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Research title: 
Olfactory fingerprints
Research topic: 

Active Sensing and Motor-Sensory Loops

Sensation is usually not passive. Brains acquire information about their environment actively by selecting sensory targets and probing their features. Target selection and feature probing is controlled by the motor components of sensory systems that either move the sensory organ [e.g., eye, hand, tongue or whisker (in rodents)], move the sensed material across it (e.g., sniffing) or emit sensible energy that interacts with the object (e.g., echolocation in bats or electrolocation in electric fish). Thus, during active sensing, motor and sensory components of the same sense modality are intimately related to each other. How these intimate relations are implemented across the multiple neuronal loops connecting motor and sensory stations, how motor-sensory coordination optimizes sensation, and how out of all these perception emerges are exciting open questions.


Our department offers a rich and diverse range of research directions on active sensing and motor-sensory loops in a variety of animal systems: bat echolocation, human smelling, vision and touch, and rodent whisker-touch. Based on accumulated experience in these systems, advanced research approaches are employed across several research groups in our department, which enable accurate tracking of the interactions between sensory organs and their environment, detailed recordings and manipulations of the relevant neuronal components at various levels, and quantification of animal behavior.  Combinations of these methods with conceptual theories and mechanistic models allow addressing the challenging, and fascinating questions related to active sensing, aiming at understanding how perception emerges from interactions between brains and environments.

Sensory Processing and Perception

Sensory perception may appear easy and straight forward, as it seems to be a simple detection process that merely involves “capturing” the environmental signals and feeding them into the brain. However, a growing body of recent research reveals that neuronal mechanisms underlying sensory perception are among the most complex of all brain operations- engaging the lion share of the human brain. At the scientific level- understanding the process by which physical energy impinging on the organism is transformed into an inner sensory experience is one of the most difficult challenges in modern neuroscience.  It necessitates studying all levels of resolution- from the molecular mechanisms to the organism’s behavior.  Furthermore, integrating this multi level information into a coherent theory necessitates close interaction between experimentalists and theorists.


Following this overall strategy our department offers a rich and diverse range of research directions on sensory processing and perception.  We study this issue at different levels of system integration- starting from single receptors and neurons, through brain circuits and networks, all the way to brain imaging and behavior of the entire organism.  We conduct research on different senses (touch, olfaction, taste, audition and vision), various behaviors (e.g., object perception and echo location), and across different animal species ranging from rodents through bats all the way to humans. Finally, we conceptualize these research results in detailed, large scale models.  These diverse lines, which nevertheless converge on a single fundamental question (that is, how brains perceive), provide synergistic knowledge essential for tackling this difficult yet exciting challenge: understanding the elusive link between sensation and the perceptual experience.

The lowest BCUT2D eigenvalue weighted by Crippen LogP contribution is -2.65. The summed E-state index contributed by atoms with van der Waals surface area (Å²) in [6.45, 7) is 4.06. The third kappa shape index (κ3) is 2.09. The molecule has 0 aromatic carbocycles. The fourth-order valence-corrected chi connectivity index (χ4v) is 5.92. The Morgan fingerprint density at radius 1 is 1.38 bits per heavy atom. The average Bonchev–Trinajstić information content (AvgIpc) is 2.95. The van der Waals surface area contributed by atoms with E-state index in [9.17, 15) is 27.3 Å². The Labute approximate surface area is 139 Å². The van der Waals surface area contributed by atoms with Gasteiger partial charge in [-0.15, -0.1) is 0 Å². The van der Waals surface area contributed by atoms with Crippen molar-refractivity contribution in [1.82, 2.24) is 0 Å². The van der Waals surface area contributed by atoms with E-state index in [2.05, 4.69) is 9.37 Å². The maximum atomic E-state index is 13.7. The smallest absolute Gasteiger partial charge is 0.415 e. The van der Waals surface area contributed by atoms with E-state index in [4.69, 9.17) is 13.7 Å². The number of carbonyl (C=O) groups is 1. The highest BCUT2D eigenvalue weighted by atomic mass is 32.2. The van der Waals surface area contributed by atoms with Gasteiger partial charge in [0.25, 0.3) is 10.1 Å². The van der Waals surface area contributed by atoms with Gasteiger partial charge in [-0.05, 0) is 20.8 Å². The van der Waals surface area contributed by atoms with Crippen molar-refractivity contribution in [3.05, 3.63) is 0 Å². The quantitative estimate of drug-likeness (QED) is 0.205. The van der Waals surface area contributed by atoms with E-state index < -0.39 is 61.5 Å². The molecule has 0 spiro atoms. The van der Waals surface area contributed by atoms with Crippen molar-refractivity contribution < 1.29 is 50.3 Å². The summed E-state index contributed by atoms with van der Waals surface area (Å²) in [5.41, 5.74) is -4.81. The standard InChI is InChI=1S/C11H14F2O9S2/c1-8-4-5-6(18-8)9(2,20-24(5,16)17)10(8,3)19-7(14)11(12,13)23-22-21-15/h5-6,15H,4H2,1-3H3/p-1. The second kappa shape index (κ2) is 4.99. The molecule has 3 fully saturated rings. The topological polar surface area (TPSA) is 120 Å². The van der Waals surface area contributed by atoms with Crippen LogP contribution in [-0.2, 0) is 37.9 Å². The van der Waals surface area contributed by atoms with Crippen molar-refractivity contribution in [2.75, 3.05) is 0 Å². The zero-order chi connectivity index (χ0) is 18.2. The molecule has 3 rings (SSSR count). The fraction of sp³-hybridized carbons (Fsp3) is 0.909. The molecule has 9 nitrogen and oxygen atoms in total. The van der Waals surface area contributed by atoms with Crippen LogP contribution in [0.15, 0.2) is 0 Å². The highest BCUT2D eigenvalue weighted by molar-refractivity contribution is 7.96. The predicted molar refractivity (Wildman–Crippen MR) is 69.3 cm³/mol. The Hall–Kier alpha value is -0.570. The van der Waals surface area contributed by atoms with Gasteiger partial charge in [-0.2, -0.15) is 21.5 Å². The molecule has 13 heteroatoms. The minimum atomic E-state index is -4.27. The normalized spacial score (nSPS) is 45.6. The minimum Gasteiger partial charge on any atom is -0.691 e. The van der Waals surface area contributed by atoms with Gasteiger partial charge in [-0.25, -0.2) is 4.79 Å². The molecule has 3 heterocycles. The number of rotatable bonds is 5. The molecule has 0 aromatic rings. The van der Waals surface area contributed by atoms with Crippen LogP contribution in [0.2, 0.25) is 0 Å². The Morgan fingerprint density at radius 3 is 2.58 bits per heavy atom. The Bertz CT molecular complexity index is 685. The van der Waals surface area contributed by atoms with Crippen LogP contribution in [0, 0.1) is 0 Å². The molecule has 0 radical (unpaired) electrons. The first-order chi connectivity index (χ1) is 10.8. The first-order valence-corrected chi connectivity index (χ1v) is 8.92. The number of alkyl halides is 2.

Social Interaction and Group Behavior

Physical and emotional interactions between individuals, and within a group, can induce positive emotional states, and lead to physiological adaptations and behavioral changes necessary for relaxation, resilience, attachment, growth, achievements, and healing. Social support and positive social experiences have well documented health benefits, such as reduction of the risk for a wide range of diseases, including cardiovascular dysfunction, high blood pressure, anxiety and mood disorders. However, the molecular and cellular substrates that mediate the effects of social stimuli and which underlie the benefits of positive social experiences are poorly understood, as are the behavior and gene interaction implications of positive social experiences. Therefore, understanding the neurobiology of social interactions by focusing on the brain circuits and genes, which are associated with, or altered by, the social stimuli, will provide important insights into the brain mechanisms by which social interaction affects psychological and physiological processes.


A major challenge in sociobiology, behavioral science, and neuroscience, is the identification and quantification of social interactions under normal and pathological conditions. To that end, several research groups in our department are currently engaged in research aimed to quantify and manipulate gene activation patterns, physiological traits, and behavioral outcomes of group interaction of mice in a semi-natural environment over extended time scales.